MCL&SNG&NOM =0>"";

MCL&SNG&CTS: = "8"<1;

MCL&PLR&NOM: = "i"<1, 0>"l";

MCL&PLR&CTS: ="i"<1, 0>"l";

FEM&SNG&NOM: = "+"<0, 0>"+";

FEM&SNG&CTS: ="+"<1, 0>"+";

FEM&PLR&NOM: ="+i"<1, 0>"il";

FEM&PLR&CTS: = "+"<1, 0>"Sl";

Fig. 1. Inflectional paradigm for nouns of the fourth class.

In order to evaluate the nominal inflectional generation, we have used a corpus of test. This corpus is composed of 500 lemmas extracted from the Amazigh general dictionary23. By comparing the test corpus entries to the word forms generated with the implemented inflectional rules, we remarked that 28.7% of the inflected forms are dissimilar to test entries.

This dissimilarity is owing mainly to two factors: the first one is the fact that an Amazigh word could have many inflectional paradigms due to the regional varieties. For example, the noun '+o©0^o' [tabrza] tournament has two plural forms '+?©0^?U?l' [tibrziwin] and '+?©0^o+?l' [tibrzatin]. The second factor is related to the misclassification of certain nouns. For instance the noun 'oKoll' [akal] soil was misclassified into a class including nouns of the pattern 'o. o.', like the word '0K0C' [akam] sting. So, the plural form of 'oKokl' was associated to the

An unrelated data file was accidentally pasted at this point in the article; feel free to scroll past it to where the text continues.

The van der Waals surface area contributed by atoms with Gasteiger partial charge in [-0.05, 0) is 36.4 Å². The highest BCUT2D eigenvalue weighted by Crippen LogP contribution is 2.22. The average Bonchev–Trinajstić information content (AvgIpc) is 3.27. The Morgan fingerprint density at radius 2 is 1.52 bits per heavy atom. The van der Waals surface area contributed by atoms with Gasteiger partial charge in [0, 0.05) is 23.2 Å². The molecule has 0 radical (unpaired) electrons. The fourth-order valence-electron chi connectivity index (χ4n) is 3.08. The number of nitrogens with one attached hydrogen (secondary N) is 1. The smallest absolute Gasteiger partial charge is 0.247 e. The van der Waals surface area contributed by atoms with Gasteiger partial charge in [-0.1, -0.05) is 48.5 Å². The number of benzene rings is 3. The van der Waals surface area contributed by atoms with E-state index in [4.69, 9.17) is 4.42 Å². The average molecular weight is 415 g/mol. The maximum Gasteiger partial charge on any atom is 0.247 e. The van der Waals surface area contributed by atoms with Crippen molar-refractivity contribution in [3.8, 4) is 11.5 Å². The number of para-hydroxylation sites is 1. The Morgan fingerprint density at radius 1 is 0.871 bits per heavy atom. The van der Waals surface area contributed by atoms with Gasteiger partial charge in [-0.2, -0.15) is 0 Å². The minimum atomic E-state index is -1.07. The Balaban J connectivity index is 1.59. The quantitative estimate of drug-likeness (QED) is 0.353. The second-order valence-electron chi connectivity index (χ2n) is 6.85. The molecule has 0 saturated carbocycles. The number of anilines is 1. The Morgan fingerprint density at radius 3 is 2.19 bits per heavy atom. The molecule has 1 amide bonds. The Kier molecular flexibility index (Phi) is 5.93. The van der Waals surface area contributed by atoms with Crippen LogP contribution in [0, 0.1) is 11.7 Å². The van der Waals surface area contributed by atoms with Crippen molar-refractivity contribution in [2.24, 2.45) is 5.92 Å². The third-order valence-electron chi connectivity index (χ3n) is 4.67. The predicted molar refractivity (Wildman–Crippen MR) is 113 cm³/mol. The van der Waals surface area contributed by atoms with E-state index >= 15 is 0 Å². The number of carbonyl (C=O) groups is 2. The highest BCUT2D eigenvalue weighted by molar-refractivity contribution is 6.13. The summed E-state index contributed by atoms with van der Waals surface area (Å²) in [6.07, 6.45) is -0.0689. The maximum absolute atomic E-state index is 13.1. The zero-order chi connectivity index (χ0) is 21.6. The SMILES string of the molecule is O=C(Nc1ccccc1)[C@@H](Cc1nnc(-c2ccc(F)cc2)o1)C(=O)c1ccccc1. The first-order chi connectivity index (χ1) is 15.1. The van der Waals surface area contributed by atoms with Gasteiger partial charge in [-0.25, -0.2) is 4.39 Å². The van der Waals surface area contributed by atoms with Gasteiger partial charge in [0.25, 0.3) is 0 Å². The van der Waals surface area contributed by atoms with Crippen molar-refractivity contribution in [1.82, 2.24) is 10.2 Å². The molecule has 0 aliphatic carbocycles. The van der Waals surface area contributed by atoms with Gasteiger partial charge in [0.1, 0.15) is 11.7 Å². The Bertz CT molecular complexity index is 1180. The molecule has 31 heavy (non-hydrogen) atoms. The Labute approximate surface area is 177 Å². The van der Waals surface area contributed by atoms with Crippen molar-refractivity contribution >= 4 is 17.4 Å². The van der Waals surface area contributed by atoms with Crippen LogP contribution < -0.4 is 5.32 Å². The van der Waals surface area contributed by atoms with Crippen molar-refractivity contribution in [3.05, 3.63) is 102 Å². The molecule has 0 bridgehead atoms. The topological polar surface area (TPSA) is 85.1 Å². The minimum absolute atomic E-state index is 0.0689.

inflectional rule consisting in replacing the first 'o' by 'C' and suffixing 'I' ('oKoH' [akal] ^'CKoHI' [ikaln]). While, it should be associated to another inflectional rule, which means the noun should belongs to another class, that consists in suffixing the morpheme 'CUI' [iwn] and replacing the first 'o' by 'C' ('oKoH' [akal] ^ 'CKoHCUl' [ikaliwn]). To remedy this problem, we are improving the nominal classification process.